Rainvive is a project of ETC's Year-Long Animation Studio, which is focus on producing a short Unreal animation film about an arid desert revived with the help of a Native American nature spirit. In this project, I worked as a Technical Artist focusing on physics-based simulation part.
Technical artist (simulation) / Character Grooming Artist
The team started from a pre-production package given by the ETC faculty, in which describes the story, environment, character and also provided a reference storyboard. After understanding the story, we concluded that there are three main things that will need physics-based simulation:
Since we want to be able to see the piece in real time and iterate faster, we decided to do the rendering and simulation as much in Unreal as possible. Thus, the solutions for the simulations I finally reached are:
Our character artist came up with the design of our protagonist as a little girl with short hair and four braids.
As we are using Unreal 4.24 as our render engine, it comes with a fresh new grooming system i would like to try. So I started by reading through Unreal's official documentation.
Its grooming system works as follow:
By creating XGen groom in Maya and exporting it as alembic cache, Unreal is able to apply skinning and physics on hair.
This is a test video of the groom on an Unreal Mannequin.
This pipeline could produce very realistic looking and physically accurate hair simulation. By adjusting the parameters, one can even create the image of simulation on each hair follicle. However, I did not figure out a way to make the braids with it. According to the character design, our little girl has one hair band attached to the end of each of her braids. However, there is no way for us to attach these hair bands to an alembic cache properly. Thus, I took the braids as solid mesh and applied bone-chain simulation on them.
After consulting with our faculty instructors as well as our cultural advisor, we removed a lot of the dangling decorations on our protagonist. The main parts that need to be simulated on her is her long scarf and her dress.
This is a WIP screenshot of painting the dress with Unreal cloth paint brush. We were not very satisfied with the result though - doing everything in real-time results in us having less artistic control during the cloth simulation. Although Unreal has exposed a number of parameters for us to adjust the physics material of the cloth, we still lack direct ways to interact with the cloth during simulation. Also, the collision detection was limited to simple primitives like sphere, box, cylinders and such. This results in aliasing in collision detection between the character's thighs and the cloth while she is making some extreme leg gestures.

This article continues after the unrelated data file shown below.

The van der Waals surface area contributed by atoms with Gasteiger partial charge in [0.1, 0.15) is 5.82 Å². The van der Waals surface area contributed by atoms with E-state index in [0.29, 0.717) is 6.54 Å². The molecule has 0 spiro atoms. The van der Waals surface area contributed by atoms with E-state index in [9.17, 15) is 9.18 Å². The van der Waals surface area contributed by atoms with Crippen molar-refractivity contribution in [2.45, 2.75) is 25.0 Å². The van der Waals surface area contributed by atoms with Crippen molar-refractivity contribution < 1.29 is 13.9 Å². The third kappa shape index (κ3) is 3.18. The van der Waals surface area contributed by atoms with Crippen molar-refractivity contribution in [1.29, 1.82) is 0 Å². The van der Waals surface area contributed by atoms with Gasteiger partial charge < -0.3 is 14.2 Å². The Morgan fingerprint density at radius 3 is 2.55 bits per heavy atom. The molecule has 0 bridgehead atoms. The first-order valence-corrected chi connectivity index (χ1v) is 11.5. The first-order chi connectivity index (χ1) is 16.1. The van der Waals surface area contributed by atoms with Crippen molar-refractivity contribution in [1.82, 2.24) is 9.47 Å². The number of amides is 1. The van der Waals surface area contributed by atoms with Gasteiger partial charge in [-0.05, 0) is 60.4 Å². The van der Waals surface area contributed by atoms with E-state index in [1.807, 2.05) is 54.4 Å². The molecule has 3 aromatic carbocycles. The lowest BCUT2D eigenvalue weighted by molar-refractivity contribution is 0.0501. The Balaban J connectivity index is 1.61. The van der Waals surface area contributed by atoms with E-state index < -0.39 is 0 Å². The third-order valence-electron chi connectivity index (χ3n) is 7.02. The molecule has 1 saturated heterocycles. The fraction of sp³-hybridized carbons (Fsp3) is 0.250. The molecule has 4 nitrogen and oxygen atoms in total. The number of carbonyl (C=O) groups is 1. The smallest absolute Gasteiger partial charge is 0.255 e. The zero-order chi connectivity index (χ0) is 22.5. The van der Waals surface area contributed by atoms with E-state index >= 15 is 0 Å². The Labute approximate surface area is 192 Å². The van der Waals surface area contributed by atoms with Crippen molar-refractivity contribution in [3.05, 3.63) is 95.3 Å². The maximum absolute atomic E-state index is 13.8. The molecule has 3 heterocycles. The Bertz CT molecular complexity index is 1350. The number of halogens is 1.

In conclusion, UE's cloth might work well in scenarios that needs the cloth to react in real-time, but for a pre-rendered animation project like us, we probably want to look at techniques such as nCloth in Maya in future.
As for her scarf, we could not apply UE's cloth because it has all the bronze decorations on it, which is rather solid. So we only applied UE cloth on the dangling strings of her scarf, but use bone-chain fragments for each section of her scarf with a bronze decoration. Below is an overview of how the clothing physics performs on our character.
I started by researching on techniques that can be used in Unreal to do fluid simulation. The first thing comes to my mind is Nvidia's Flex package, which provides a particle based physics simulation for game engines. It can simulate fluid, cloth and a number of cool effects in Unreal. However, it doesn't support Unreal 4.24, which is the version that the team has locked down with. Thus, I had to look for ways to do the simulation outside Unreal, bake it as a cache file, and import it to our project. I experimented a bit with Blender, but I was not very satisfied with its level of control. The software I ended up using is Houdini.
Meanwhile, I began researching on rain drop physics and finding reference videos, especially rains in deserts. For the raindrops hitting on ground, I found this reference video on youtube, which is a slow-motion video of a droplet hitting on a sandy surface.
The sand particles are caught by the droplet's surface tension, and together, they strengthened the surface tension force, forming a bouncy sphere. As time goes by, more water is absorbed by sand, the "sand-droplet sphere" will start to break down. With this idea in mind, I came up with an effect that looks like this:
However, as we further develop our world building, I realized that our story is happening in a desert whose environment is similar to Arizona. The ground surface would be cracked soil instead of sand. As a result, the fluid would be absorbed directly into the soil. This is the adjusted version:
Although the team is satisfied with this droplet, but we discovered that placing a lot of alembic cache in the scene is time consuming and performance heavy, we ended up using particle system for massive raindrops hitting the ground, while keeping only the hero close-up shots using alembic cache.
Below are some WIPs in Houdini.
The shot when our protagonist raised her hand to feel the rain. Massive raindrops in background is made by the team's VFX artist with Unreal particle system.